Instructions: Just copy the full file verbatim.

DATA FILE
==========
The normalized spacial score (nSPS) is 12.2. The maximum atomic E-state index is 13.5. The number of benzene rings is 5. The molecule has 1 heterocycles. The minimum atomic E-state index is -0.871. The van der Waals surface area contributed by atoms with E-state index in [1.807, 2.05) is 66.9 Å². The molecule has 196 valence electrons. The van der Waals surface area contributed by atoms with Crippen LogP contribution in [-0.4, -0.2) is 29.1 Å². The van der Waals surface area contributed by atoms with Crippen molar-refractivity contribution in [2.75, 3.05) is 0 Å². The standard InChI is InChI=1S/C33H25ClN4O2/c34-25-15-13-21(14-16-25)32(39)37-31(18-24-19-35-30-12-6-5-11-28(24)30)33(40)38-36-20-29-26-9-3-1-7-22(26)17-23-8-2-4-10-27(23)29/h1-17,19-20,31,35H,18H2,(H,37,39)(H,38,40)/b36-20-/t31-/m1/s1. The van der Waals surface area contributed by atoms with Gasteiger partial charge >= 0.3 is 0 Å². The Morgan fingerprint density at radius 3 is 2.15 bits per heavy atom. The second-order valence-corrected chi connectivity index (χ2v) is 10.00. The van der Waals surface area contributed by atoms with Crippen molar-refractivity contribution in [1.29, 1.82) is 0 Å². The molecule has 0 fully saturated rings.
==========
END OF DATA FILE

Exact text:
The normalized spacial score (nSPS) is 12.2. The maximum atomic E-state index is 13.5. The number of benzene rings is 5. The molecule has 1 heterocycles. The minimum atomic E-state index is -0.871. The van der Waals surface area contributed by atoms with E-state index in [1.807, 2.05) is 66.9 Å². The molecule has 196 valence electrons. The van der Waals surface area contributed by atoms with Crippen LogP contribution in [-0.4, -0.2) is 29.1 Å². The van der Waals surface area contributed by atoms with Crippen molar-refractivity contribution in [2.75, 3.05) is 0 Å². The standard InChI is InChI=1S/C33H25ClN4O2/c34-25-15-13-21(14-16-25)32(39)37-31(18-24-19-35-30-12-6-5-11-28(24)30)33(40)38-36-20-29-26-9-3-1-7-22(26)17-23-8-2-4-10-27(23)29/h1-17,19-20,31,35H,18H2,(H,37,39)(H,38,40)/b36-20-/t31-/m1/s1. The van der Waals surface area contributed by atoms with Gasteiger partial charge >= 0.3 is 0 Å². The Morgan fingerprint density at radius 3 is 2.15 bits per heavy atom. The second-order valence-corrected chi connectivity index (χ2v) is 10.00. The van der Waals surface area contributed by atoms with Crippen molar-refractivity contribution in [1.29, 1.82) is 0 Å². The molecule has 0 fully saturated rings.